Talking of which, hope this translates across the pond. Love the blog which I’ve just started to follow……

    Chumpy

  3. Clare, here: a version sung by Parra. Both are so different from one another, as singers.

    ¡Hola, and welcome, Chumpy! What a wonderful association to have with that song! What an incredible moment. Very very pregnant with so much, and in this case only a moderate pun intended. And though I wouldn’t ask anyone to touch my Spanish translations with a ten-foot pole (for an entertainung read, might I recommend my Pequeña nota page, about which one Argentinian reader wrote me to say, basically: “Huh?!”), I do prefer your translation, which allows for the past to be perfect. 😉

    Glad you happened upon this cheery community — which I’m very honored (and honoured) to say is a community — of fellow travellers.

  4. Hi again LD

    Now youve got me! Im quite happy with Mercedes repetetively swirling round my fatigued neurons but not so sure about grammar.

    Wifey, usually an expert on grammar, is indisposed with a crucial Wii sequence and unable to impart crash explanation of past perfect.

    We have a saying in our house….’must have given birth to my brain’…..to describe the most stupid things we do (or forget to do) in the post-children/ mother of young children fug. On rereading your blog I now see that I…..must have given birth to my emotional intelligence/ empathy also……sorry to hijack your obvious sadness.

    Thanks for the welcome. Wish Id chanced upon your community earlier…but then Im sure you get that all the time.

    Chumpy

  5. Ah, Chump, if I may shorten your handle to that every now and again.

    Past perfect, if I’m recalling correctly is when one “has done” rather than when one “did.” Thus the “ha dado” (has given) rather than “dido” (gave). As you so perspecaciously pointed out. The different feel, especially knowing whither Parra after she wrote this, is quite significant. All this translatorly chit-chat might bring other folks out of the woodwork and mebbe they can set me straight (no pun intended, really).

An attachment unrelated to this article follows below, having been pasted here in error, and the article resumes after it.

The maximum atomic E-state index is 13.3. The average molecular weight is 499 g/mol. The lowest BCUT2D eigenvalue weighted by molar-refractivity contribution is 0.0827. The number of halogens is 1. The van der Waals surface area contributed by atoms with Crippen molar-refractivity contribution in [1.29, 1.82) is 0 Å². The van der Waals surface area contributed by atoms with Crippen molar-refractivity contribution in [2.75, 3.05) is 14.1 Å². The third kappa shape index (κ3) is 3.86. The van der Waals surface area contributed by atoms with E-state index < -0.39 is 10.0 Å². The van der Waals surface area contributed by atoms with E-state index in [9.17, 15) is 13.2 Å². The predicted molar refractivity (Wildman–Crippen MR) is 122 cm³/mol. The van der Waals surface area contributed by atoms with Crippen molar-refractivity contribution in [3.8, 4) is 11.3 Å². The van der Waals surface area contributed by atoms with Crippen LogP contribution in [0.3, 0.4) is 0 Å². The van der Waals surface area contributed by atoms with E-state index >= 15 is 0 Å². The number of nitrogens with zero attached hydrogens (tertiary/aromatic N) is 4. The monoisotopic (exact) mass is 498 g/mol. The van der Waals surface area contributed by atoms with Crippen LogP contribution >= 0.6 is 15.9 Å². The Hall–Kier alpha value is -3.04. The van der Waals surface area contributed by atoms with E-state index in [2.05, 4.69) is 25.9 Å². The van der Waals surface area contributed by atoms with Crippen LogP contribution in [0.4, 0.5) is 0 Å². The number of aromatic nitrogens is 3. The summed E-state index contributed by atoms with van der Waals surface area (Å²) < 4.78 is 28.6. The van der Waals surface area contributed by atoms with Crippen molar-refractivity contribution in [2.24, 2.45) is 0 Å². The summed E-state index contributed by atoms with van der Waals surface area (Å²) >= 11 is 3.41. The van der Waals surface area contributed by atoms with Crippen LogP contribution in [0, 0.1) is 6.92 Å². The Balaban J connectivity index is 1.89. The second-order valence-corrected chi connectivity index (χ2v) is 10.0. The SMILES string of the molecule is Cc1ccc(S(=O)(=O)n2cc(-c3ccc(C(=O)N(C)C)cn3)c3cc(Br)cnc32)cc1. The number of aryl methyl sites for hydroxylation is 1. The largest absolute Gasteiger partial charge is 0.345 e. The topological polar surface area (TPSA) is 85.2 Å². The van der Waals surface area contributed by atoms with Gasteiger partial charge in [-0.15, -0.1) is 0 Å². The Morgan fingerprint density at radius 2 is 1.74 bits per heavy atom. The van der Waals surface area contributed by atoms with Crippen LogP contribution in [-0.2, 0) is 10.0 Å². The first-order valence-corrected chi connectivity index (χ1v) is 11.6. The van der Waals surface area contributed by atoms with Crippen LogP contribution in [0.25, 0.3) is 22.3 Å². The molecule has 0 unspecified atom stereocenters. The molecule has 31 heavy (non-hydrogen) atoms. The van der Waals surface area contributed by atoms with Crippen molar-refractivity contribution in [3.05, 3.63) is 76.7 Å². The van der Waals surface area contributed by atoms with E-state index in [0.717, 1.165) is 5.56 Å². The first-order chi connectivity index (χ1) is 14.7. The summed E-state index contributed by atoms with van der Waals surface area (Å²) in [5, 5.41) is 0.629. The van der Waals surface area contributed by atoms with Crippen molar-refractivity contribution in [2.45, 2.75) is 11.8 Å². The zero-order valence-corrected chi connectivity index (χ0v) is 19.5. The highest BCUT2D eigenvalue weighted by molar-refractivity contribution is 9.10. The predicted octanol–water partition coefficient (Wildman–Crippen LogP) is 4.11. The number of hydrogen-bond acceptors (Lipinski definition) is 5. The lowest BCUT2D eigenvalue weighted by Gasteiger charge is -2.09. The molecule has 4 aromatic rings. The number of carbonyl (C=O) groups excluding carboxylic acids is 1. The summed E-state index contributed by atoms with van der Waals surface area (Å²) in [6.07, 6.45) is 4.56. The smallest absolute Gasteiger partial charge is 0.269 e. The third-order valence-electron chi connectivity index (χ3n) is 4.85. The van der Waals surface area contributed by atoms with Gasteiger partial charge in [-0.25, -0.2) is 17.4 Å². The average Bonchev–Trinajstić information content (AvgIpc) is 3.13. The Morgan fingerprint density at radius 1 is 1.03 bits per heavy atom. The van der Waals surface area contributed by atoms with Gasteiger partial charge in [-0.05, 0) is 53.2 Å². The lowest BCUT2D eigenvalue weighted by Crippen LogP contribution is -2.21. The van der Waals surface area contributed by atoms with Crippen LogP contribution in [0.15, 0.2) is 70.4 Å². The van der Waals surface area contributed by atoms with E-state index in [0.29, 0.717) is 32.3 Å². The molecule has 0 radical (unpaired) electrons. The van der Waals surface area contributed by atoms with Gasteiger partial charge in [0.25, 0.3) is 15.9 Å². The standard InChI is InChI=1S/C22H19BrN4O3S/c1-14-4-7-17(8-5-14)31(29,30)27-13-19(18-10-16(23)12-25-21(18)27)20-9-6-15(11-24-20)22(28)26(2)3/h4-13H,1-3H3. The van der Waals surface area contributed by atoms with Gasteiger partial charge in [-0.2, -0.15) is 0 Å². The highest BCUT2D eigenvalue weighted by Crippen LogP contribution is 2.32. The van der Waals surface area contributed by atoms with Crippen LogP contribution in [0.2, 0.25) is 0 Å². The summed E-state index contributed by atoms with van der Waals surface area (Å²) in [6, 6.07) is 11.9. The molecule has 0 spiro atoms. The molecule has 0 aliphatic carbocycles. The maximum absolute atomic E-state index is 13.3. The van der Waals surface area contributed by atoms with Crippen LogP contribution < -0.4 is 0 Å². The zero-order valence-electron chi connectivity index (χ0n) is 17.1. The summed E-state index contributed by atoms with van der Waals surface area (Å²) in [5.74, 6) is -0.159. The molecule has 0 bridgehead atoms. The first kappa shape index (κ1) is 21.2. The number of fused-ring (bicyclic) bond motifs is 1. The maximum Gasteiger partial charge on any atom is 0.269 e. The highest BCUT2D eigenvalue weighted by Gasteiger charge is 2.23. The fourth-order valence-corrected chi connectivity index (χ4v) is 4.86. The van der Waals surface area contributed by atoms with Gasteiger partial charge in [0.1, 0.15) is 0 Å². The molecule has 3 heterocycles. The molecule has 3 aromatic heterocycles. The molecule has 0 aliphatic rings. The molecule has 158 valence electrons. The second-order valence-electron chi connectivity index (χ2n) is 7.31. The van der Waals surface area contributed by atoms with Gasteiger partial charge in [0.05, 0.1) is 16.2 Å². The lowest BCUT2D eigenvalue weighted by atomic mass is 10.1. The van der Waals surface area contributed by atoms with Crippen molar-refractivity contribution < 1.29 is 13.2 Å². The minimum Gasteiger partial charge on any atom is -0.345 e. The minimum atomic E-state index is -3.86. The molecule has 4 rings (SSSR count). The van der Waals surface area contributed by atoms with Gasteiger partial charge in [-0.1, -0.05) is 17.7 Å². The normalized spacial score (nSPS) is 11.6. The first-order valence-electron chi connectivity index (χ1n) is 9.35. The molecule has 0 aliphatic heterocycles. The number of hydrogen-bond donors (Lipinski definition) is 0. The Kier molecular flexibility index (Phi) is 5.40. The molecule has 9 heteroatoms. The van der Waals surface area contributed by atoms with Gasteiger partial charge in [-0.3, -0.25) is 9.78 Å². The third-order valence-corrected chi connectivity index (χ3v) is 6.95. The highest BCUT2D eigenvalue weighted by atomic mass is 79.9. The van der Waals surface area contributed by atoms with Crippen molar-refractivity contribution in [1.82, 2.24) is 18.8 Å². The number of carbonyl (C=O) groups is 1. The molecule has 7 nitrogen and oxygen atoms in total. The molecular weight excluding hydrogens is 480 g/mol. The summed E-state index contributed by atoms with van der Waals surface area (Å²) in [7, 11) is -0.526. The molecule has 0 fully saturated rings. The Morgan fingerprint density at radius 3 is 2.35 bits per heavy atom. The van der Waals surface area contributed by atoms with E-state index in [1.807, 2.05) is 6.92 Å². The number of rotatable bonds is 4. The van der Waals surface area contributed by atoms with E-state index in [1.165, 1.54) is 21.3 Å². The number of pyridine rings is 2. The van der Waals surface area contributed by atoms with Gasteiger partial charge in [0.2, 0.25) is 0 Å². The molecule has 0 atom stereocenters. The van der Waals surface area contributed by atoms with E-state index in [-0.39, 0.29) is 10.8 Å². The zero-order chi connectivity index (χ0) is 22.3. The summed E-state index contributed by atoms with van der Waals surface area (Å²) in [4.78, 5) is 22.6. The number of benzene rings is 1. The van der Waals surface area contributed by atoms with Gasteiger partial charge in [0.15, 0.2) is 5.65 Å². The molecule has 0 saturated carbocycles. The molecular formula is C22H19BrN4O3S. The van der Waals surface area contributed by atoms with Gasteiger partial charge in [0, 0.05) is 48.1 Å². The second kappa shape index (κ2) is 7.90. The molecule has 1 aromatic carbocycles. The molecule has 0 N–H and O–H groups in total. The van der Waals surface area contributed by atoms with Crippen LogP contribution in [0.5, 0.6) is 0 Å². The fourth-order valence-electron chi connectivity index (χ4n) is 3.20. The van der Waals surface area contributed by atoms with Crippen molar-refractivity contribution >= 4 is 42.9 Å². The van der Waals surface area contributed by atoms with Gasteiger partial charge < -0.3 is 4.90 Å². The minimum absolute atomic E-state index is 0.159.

And as to the sadness: no. Nothing to hijack. No, at this moment, at least, what I feel, and what Sosa’s rendition of Parra’s song says for me, is a gratitude. Perhaps a wizzened gratitude, a knowledgable one. And I am grateful because, rather than in spite of the fact that I have had people recently leave my presence, one who was a peer, a would-have been parent, and another who was a child. So my experience of my parenthood and of my children is deep deep sweet. Not a day goes by (or a week, in a rough patch) in which I don’t remember that I can take none of this for granted. For which I give thanks to the loved ones up over my shoulders.

  6. LD

    Eso.

    Thanks for the clarification. Your last 3 sentances resonate with me. It comes from different places but I feel it keenly.

    Off to recharge the white and grey with the much-more-suitable-bedfellow-than-grammatical-terms.

    Catch you again.

    Chum

  7. omg, Im reading your blog amaze of how much someone so far away can know someone from just reading… I just saw a newer post and your kids are so big but I wanna read your whole journey with them… you having a clip of Mercedes and that old pic of Ella Fitzgerald, cupcake baking is quite a amazing because they tell me what kind of person you are… the ever presence of books in your household that I’ve seen so far (probably stronger now due to your mothers influence) what a great baba you are 🙂